Halloween is less than a week away and many parents are starting to feel some panic over the loads of sugary treats their little ones will be bringing home from trick or treating. Finding that balance between allowing your kids to enjoy all that Halloween means (which let’s face it, includes sugar to some degree) with preserving a shred of health consciousness can be a tough one to strike.
Well what if I told you you didn’t have to be quite so focussed on health or nutrition just for this one evening? For most of the other 364 days a year, sure, but not this one. We know that the more we restrict sweets with kids, the stronger their drive is to consume them. So what is a parent to do?
Here are 3 strategies you can try this Halloween that should accomplish 3 things: 1) Provide a valuable learning opportunity for your kids, 2) Preserve and foster a positive relationship with food in your child and 3) Allow you (and your child) to relax and actually enjoy Halloween! If none of these approaches resonates with you, try a modified version of one that you feel comfortable with. So here goes:
- After trick or treating, let your child sprawl their candy out on the floor or table and join in on the excitement over their hard earned loot. Allow them to eat as much (or little) as they like on Halloween night. After that, they can have 1 or 2 treats (or whatever number you feel comfortable with) per day with either a snack or meal for the week. Be sure to pair the treat with something nutritious like fruit, cheese and crackers or a heartier meal. I recommend modifying this strategy slightly for the younger ones (ages 2 and under), allowing them instead to choose their favourite 2-3 treats for that night, and 1 a day for the rest of week.
- Once your child returns home from trick or treating, again, allow them to marvel over their goodies. Then ask them to make 2 piles: One of treats that they are excited about eating, and one that they could leave behind. The pile to leave behind then magically vanishes, OR you could try using the Switch Witch tactic which our family will use again this year. In this scenario, the bag of less desirable candy gets placed in a special location for the “Switch Witch” to come during the night (while the littles are sleeping of course) to take for her own use and in its place, she leaves a small gift like a puzzle or book. My now 4 year old was blown away by this last year, though I suspect it may not work for all kids.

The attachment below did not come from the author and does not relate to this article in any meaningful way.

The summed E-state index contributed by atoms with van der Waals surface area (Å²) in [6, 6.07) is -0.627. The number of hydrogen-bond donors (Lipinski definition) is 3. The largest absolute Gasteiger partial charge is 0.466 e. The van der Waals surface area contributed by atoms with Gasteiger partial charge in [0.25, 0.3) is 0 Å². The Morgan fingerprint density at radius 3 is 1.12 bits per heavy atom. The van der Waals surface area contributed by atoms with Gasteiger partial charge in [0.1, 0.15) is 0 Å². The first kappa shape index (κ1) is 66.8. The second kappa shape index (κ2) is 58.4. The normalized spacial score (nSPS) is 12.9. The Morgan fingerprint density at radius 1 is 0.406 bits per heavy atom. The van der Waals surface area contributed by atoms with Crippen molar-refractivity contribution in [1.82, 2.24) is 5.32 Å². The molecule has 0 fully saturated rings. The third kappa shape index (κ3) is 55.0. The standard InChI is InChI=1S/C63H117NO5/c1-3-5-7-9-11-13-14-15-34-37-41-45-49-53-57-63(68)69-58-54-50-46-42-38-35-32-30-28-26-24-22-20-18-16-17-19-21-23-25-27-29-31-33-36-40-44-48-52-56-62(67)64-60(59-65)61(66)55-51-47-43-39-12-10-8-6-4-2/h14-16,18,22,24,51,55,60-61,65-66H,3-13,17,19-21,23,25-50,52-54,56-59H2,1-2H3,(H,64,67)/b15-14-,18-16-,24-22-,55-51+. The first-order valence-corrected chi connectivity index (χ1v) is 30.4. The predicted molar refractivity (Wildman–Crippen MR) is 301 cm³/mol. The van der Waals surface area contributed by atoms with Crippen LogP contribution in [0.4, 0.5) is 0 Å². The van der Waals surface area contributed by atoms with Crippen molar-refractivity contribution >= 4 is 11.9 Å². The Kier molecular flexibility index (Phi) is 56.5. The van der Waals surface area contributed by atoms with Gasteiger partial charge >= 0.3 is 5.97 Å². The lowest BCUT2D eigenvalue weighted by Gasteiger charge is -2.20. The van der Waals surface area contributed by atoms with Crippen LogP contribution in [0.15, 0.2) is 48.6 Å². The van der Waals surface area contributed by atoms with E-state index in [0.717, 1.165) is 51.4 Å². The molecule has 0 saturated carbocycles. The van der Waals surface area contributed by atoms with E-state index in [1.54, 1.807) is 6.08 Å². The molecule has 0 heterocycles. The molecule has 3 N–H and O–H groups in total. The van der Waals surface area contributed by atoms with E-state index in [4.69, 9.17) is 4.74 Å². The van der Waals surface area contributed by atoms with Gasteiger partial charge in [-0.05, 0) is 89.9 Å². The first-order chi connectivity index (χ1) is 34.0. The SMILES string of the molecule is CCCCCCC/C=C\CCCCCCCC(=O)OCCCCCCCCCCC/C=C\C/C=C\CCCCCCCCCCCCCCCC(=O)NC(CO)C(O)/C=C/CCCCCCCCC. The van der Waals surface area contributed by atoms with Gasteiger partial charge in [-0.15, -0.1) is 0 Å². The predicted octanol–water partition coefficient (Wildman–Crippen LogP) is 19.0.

- After trick or treating, ask your child what the fewest number of treats is that he or she needs to eat that evening to really enjoy Halloween. This one works best for the 4 and over kiddos as the littler ones may not understand the concept of moderation. Many kids will surprise you with their number, saying 3 or 4. If they respond with something like “100”, you may need to negotiate a little. Allow them to pick out that number of treats from their pile, and the remainder will be saved for the rest of the week, again maybe 1 or 2 pieces per day with either a snack or meal.
A few other tips to help Halloween go smoothly for you and your family:
- Try not to send your kids out trick or treating on an empty stomach. Even if it’s a busy time of the day, try to carve out even 10 mins. to offer a nutritious, hearty meal. This can help to prevent major meltdowns later on, and may enable your little one make better decisions about how many treats they need to eat that evening.
- Help kids make Halloween about more than just the sweet stuff. Start a new little tradition like making a Halloween-themed craft or carving pumpkins together. Halloween is such an exciting time of year for kids, but they can focus on many other aspects of it (costumes, pumpkins, decorations, time with family and friends) if we do too, rather than stressing over sugar consumption.
So remember to take a deep breath. This one day won’t throw your child’s eating habits or health off. Let your child enjoy this exciting night just as you likely once did.
Happy Halloween friends!